Improve your productivity by setting a time frame for these secondary activities to avoid spending all day on them and very little on your core activities.
For example, instead of using an hour to check your emails and engaging in other activities online that may be time-consuming, you can decide to do this within five minutes or even one minute.
3. Prioritizing Is Key In Increasing Productivity
Focus on the most important and productive task. For some specific tasks, 20% of what you do are relevant, and the remaining 80% is not (Pareto’s Principle).
The knowledge of Parkinson’s Law applied here will force you to give more attention to the most relevant and important task.
Spending so much time trying to achieve tasks that most of the component is not so important and leaving the important part out is useless.
Since you will have to complete everything eventually, you may have less time to complete the most important part of the task.
Prioritizing the most important task will be the wise decision in this case. Do not allow the less important tasks to consume most of the time.
4. Explain Everyone’s Role in Your Team
If you are working on a project requiring teams and various players, it is vital for every team member to know and fully understand their role and the task given to them. Create a project timeline to help every project team member stay on track.
One of the reasons it takes time for people working together as a team to accomplish tasks within the given time is a lack of understanding of their roles and responsibilities.
By helping everyone have a clear picture of what they require to complete a task and their contribution to the project, it will be less likely that the Parkinson’s Law will affect them negatively.
Instead, they will complete their task appropriately and focus on their work.
5. Bring the Pressure Forward
The more time you have, the more the work will likely expand. You can decide to bring the pressure forward by reducing the time a task takes to reach completion.
For example, you have an order to bake a birthday cake for an old lady for delivery on Thursday. You must make all the preparations two days before the event to reduce tension and anxiety while completing the task before the deadline.
6. Use the Promodoro Technique
The Pomodoro technique involves breaking down your work schedule into smaller bits (25-minute work time with five-minute break intervals).
By using focused work sessions and taking short breaks, you prevent burnout and increase productivity.
How to Use Parkinson’s Law in Project Management
As a project manager, your greatest desire is to see every project you embark on accomplished.
Applying the Parkinson’s Law can effectively boost productivity and ensure that your team members are utilizing the time allotted to each task as they ought to.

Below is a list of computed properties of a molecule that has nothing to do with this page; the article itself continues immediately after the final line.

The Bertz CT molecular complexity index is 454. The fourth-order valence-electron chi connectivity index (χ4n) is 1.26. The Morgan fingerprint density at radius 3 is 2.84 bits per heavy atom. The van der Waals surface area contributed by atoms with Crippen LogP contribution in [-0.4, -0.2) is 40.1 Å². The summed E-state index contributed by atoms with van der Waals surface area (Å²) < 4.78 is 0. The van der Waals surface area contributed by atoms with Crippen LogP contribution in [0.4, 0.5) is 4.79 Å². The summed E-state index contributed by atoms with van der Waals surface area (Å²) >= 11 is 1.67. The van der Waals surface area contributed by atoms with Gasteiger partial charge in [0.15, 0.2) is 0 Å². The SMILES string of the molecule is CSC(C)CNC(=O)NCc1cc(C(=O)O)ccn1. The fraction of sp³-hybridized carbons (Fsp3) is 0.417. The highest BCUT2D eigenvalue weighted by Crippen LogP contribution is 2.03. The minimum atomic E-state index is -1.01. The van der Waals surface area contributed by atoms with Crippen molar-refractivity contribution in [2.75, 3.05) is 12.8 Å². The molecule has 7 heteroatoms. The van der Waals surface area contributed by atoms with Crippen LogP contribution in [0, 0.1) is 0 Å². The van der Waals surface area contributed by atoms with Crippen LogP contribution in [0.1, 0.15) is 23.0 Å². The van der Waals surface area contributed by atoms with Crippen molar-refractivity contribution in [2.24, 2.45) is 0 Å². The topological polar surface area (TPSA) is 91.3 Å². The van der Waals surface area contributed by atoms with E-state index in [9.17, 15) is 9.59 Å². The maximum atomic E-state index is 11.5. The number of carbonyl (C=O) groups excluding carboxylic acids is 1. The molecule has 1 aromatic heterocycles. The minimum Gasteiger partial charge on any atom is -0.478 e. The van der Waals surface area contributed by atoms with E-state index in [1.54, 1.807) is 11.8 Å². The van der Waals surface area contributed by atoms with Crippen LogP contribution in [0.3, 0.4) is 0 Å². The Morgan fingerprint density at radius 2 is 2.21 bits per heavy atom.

Here are some practical ways to apply Parkinson’s Law as a project manager:
1. Minimize Every Task and Project Deadline to 50% of the Allotted Time (Half An Hour for An Hour Task)
Research the project you are embarking on and find out how long it will take to complete that kind of task.
Apply this knowledge to the task at hand and cut the time required to conclude the project by 50%.
2. Work Smart, Not Hard
If the most important thing is for the employees to complete the task, clarify this to them. If the task requires a certain detail, make it clear to them.
Your employees working hard may not be the answer to getting tasks done. There may be an easier way to get the job done without putting a certain amount of effort.
Your job is to help them understand this and also help them discover the smartest way to get a job done. Adopt the SMART goals framework to help your organization accomplish tasks quicker and easier.
3. Read the Room
Imposing tight deadlines on your employees who are already stressed and overwhelmed by the present workload is not wise.
Adding to their workload may lead to them procrastinating and create anxiety and tension among your employees.
Once you discover that they have a lot to do with little time, you can rearrange the schedule of the tasks to something more suitable for the timeframe. Another option is to give them extra time to finish their task.
4. Always Encourage Employees to Keep a Productivity Journal
Encouraging employees to keep a productivity journal has several benefits for their life and helps them remain in the right frame of mind.
Keeping a productivity journal is a principle that can help employees perform better at work, encourage them to do the work required, and meet deadlines.
Parkinson’s Law FAQ
Time management is one of the most effective ways to implement Parkinson's Law. You can effectively manage your time and allot quality time to relevant tasks.
Achieve every desired goal and target by managing your time better. Ensure you create room for extra time for tasks you underestimated the duration.
Parkinson's Law is not business law but applies to real-life situations.
As a result of procrastination, people take more time to do what they are supposed to in less than the given time. This point makes Parkinson's Law true in most situations.
You can find a perfect example of Parkinson’s law in the following article (The Economist) where this concept was first proposed:
“IT is a commonplace observation that work expands so as to fill the time available for its completion. Thus, an elderly lady of leisure can spend the entire day in writing and despatching a postcard to her niece at Bognor Regis. An hour will be spent in finding the postcard, another in hunting for spectacles, half-an-hour in a search for the address, an hour and a quarter in composition, and twenty minutes in deciding whether or not to take an umbrella when going to the pillar-box in the next street. The total effort which would occupy a busy man for three minutes all told may in this fashion leave another person prostrate after a day of doubt, anxiety and toil.”
— From “Parkinson’s Law,” by C. Northcote Parkinson, in The Economist (1955)